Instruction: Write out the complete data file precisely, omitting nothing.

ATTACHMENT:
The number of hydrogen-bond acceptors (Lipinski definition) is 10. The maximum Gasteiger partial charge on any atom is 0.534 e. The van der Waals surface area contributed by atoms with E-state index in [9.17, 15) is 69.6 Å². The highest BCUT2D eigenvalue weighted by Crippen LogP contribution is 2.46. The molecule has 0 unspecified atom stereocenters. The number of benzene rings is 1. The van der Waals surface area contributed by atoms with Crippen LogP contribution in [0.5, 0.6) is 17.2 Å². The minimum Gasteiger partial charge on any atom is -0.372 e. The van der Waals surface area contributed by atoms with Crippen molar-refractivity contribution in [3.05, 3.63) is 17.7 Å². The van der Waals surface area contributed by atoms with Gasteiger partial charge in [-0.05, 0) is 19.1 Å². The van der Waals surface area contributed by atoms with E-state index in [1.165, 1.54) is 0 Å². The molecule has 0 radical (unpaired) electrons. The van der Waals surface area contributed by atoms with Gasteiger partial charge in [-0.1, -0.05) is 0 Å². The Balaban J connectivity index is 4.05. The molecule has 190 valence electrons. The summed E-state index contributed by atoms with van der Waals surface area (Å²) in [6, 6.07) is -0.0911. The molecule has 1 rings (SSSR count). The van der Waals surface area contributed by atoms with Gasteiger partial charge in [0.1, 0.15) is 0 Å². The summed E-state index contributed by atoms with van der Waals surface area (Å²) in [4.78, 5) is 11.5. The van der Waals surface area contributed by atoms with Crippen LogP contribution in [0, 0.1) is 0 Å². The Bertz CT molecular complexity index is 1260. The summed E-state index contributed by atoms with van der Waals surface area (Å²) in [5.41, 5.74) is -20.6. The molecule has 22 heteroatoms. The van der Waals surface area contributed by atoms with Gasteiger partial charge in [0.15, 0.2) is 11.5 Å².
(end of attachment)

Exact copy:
The number of hydrogen-bond acceptors (Lipinski definition) is 10. The maximum Gasteiger partial charge on any atom is 0.534 e. The van der Waals surface area contributed by atoms with E-state index in [9.17, 15) is 69.6 Å². The highest BCUT2D eigenvalue weighted by Crippen LogP contribution is 2.46. The molecule has 0 unspecified atom stereocenters. The number of benzene rings is 1. The van der Waals surface area contributed by atoms with Crippen LogP contribution in [0.5, 0.6) is 17.2 Å². The minimum Gasteiger partial charge on any atom is -0.372 e. The van der Waals surface area contributed by atoms with Crippen molar-refractivity contribution in [3.05, 3.63) is 17.7 Å². The van der Waals surface area contributed by atoms with Gasteiger partial charge in [-0.05, 0) is 19.1 Å². The van der Waals surface area contributed by atoms with E-state index in [1.165, 1.54) is 0 Å². The molecule has 0 radical (unpaired) electrons. The van der Waals surface area contributed by atoms with Gasteiger partial charge in [-0.1, -0.05) is 0 Å². The Balaban J connectivity index is 4.05. The molecule has 190 valence electrons. The summed E-state index contributed by atoms with van der Waals surface area (Å²) in [6, 6.07) is -0.0911. The molecule has 1 rings (SSSR count). The van der Waals surface area contributed by atoms with Gasteiger partial charge in [0.1, 0.15) is 0 Å². The summed E-state index contributed by atoms with van der Waals surface area (Å²) in [4.78, 5) is 11.5. The van der Waals surface area contributed by atoms with Crippen LogP contribution in [0, 0.1) is 0 Å². The Bertz CT molecular complexity index is 1260. The summed E-state index contributed by atoms with van der Waals surface area (Å²) in [5.41, 5.74) is -20.6. The molecule has 22 heteroatoms. The van der Waals surface area contributed by atoms with Gasteiger partial charge in [0.15, 0.2) is 11.5 Å².